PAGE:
Guitar building is a very complicated procedure which includes many independent processes. The most important of these are knowledge, patience and a sense of esthetics.
All these factors affect the guitar in meeting all the expectations of a musician.
It is impossible to make a superior instrument without a detailed knowledge of its construction, materials and tools used, skills of wood processing using just basic chisels and advanced electrical tools (routers, planers, and band saws).
A guitar is exclusively made of wood so that the choice of which type of wood is essential. A lot of factors indicate if a particular piece of wood has the ability to be a guitar building material (in other words if it can be considered as a resonant wood). The most important variables are the wood density and the modulus of elasticity (stiffness).
In theory the proper resonant wood should be seasoned for no less than 5 years, but for the master class violins, cellos, double basses it should be no less than 20 years. Another very important element is the humidity of the wood and the relative humidity of the workshop. The wood humidity shouldn't be higher than 6% and the relative humidity of the workshop should range from 40-55%.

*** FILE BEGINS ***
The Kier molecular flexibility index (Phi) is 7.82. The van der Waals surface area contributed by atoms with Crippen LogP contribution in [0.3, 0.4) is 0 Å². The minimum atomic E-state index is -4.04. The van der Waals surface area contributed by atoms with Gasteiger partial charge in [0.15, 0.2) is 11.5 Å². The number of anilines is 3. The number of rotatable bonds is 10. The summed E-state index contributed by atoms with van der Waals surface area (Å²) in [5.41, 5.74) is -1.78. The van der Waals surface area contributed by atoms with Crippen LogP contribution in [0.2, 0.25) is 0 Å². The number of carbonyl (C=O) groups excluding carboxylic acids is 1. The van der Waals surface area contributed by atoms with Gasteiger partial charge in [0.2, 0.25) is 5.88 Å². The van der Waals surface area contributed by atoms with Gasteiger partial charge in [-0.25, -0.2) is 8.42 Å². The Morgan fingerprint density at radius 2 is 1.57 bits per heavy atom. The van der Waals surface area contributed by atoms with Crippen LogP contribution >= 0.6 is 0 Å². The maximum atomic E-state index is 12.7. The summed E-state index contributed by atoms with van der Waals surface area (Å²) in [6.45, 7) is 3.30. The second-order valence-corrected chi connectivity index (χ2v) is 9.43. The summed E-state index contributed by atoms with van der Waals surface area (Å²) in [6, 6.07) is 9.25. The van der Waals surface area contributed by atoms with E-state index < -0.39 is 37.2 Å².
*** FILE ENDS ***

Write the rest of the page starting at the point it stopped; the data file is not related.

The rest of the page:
It is worth your time to learn how our guitars are built. Let's start at the neck. Bonding different kinds of wood together not only makes the guitar more resonant but creates and an aesthetic beauty. That form of neck construction reduces the possibility of warping. As a result of that laminating, each piece of neck wood works against each other making the entire neck much more stable.
A non-laminated neck is not as stable as a laminated one making more frequent truss road nut adjustments necessary. Making the neck, it is worth to depart from the traditional approach in neck making, especially the kinds of wood the neck is made of, that can produce a unique sound.
Besides the most common kinds of wood we can use like maple, mahogany or even walnut, many different kinds of wood can successfully be used as well, depending on the kind of sound we wish to achieve.
If we want to obtain a warmer, mellower sound we would prefer, a soft kind of wood - in other words the less dense wood like a European maple, rather than North American ones that gives a colder, brighter sound. The general rule is less dense wood gives a warmer sound than more dense wood.
Maple from North America (i.e. beard's eye maple), beech wood, hornbeam (iron wood), or ash sound rather cold not mellow as do maples from Europe. Our necks are generally made of maple from Europe. For example apple wood, wenge, badi and others are to strengthen and make the neck more durable to prevent the neck from twisting and warping it also makes the neck more decorative.